One of the wildest opening weekends in recent NCAA Tournament history resulted in the elimination of two No. 1 seeds and several other major upsets, resulting in an eclectic mix of teams reaching the Sweet Sixteen.
The biggest upset of the tournament so far may well be the biggest upset in the history of the NCAA Tournament. On Friday, the University of Maryland, Baltimore County Retrievers not only defeated the Virginia Cavaliers to become the first No. 16 seed to defeat a No. 1 seed in the men’s tournament, but also they did so in emphatic fashion, 74-54, blowing out the tournament’s overall top seed in the second half of the game.
(The No. 16 Harvard women’s team did it in 1998, when they beat No. 1 Stanford, and they said as much in a tweet.)
Retrievers Make History
Briefly, everybody loved the ultimate underdogs with an adorable mascot and name. The result ended a 135-game undefeated streak for No. 1 seeds over their No. 16 opponents. While the upset resulted in jubilation for UMBC, it was a devastating loss for Virginia, which had entered the tournament with a 31-2 record.
After the game, the Cavaliers weren’t in the mood to talk about the historic nature of their loss.
“I think everyone is aware of that,” Virginia guard Ty Jerome told reporters after one asked if he was aware that the upset was the first of its kind. “Thanks for bringing that up again, but I was aware of it.”
The magical run ended in the second round for the Retrievers, as they would lose to Kansas State 50-43 in the second round. Still, their historic win helped break the South region wide open: with Cincinnati, Tennessee, and Arizona also losing, No. 5 Kentucky is now the highest seed remaining in that corner of the bracket.
Top Two Seeds Out in West Region
In the West region, top-seeded Xavier had little trouble in their first matchup with Texas Southern. But the upset bug hit them in the second round, as No. 9 seed Florida State beat the Musketeers 75-70 to move on to the Sweet 16.
“We were much better than Xavier in the last two and a half minutes of the game,” FSU coach Leonard Hamilton said after the game. “Sometimes when the games are close, that’s all that’s important.”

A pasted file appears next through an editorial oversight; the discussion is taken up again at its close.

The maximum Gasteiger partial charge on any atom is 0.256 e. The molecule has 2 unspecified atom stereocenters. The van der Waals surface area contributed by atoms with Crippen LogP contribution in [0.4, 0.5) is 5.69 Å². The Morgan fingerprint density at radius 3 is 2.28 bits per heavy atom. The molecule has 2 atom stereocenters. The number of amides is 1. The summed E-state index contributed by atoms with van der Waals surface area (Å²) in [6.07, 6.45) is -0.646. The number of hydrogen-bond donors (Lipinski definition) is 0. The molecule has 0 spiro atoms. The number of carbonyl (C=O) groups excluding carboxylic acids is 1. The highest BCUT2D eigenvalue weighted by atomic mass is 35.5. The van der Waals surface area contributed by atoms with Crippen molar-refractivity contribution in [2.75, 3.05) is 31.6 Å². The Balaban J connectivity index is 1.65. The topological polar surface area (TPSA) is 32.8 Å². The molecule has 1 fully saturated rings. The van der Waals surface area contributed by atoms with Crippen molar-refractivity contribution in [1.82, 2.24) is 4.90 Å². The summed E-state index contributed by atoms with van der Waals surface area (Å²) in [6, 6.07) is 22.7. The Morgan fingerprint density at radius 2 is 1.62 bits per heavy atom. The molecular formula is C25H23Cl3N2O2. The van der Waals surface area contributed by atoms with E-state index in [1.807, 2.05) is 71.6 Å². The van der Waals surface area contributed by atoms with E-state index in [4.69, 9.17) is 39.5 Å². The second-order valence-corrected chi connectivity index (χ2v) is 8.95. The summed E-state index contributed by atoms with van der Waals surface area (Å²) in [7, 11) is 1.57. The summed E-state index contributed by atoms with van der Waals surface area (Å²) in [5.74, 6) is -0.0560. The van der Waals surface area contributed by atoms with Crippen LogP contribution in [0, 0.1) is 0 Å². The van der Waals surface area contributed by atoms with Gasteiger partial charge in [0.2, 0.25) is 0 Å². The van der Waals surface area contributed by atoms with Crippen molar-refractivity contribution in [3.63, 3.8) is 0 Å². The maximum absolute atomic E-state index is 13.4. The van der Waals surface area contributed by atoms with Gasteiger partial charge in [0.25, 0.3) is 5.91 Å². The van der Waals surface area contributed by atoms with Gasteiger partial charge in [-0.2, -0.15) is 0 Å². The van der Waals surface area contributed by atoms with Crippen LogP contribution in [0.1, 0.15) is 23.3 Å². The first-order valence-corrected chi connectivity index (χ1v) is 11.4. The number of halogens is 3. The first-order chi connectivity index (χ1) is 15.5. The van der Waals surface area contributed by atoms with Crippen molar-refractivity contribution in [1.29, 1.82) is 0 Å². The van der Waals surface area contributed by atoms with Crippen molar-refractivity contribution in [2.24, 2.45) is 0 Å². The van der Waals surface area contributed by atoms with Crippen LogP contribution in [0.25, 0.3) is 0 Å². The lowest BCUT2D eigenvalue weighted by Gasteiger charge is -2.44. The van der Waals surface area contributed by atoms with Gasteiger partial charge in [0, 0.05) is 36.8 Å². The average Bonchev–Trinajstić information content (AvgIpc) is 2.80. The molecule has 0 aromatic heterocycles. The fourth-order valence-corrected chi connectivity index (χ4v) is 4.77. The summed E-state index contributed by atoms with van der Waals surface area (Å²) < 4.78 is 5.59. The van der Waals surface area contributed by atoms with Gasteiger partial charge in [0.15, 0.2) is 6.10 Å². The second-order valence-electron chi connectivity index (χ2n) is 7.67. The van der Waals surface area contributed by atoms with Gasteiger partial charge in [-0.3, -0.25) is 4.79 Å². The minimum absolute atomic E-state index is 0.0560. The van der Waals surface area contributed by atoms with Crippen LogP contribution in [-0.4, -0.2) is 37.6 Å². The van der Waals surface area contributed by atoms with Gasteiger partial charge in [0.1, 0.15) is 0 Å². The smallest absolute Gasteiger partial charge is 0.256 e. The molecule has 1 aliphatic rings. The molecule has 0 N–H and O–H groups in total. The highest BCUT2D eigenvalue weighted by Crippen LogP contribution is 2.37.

The No. 2 seed in the West is out too, as North Carolina was crushed 86-65 by Texas A&M. The upsets leave No. 3 Michigan and No. 4 Gonzaga as the highest remaining seeds in region.
The other half of the bracket has been somewhat more predictable. The East region has seen only one major upset – Wichita State’s opening round loss to Marshall – and the favorites are still alive, with top-seeded Villanova rolling through their first two games.
The Wildcats will take on West Virginia on Friday, while No. 2 Purdue will face No 3. Texas Tech in the other regional Sweet Sixteen matchup. The Purdue Boilermakers are likely to continue to be without 7-foot-2-inch center Isaac Haas, who broke his elbow during the team’s first-round victory over Cal State Fullerton.
Both No. 1 seed Kansas and No. 2 seed Duke are still alive in the Midwest region as well. The big surprise in that corner of the bracket has been the 11th-seeded Syracuse Orange, who came out of the “First Four” play-in games to first defeat TCU and then No. 3 seed Michigan State to make an improbable run to the Sweet Sixteen. Syracuse has played suffocating defense, holding both TCU and Michigan State under 55 points in tightly-played contests.
The rash of upsets has opened up the tournament significantly, but there are still a handful of clear favorites for the national championship. At Paddy Power, Villanova (10/3) and Duke (7/2) remain the front-runners. However, the opening of the South region has made Kentucky an 11/2 choice, while Kansas (6/1) and Gonzaga (6/1) are also seen as likely winners.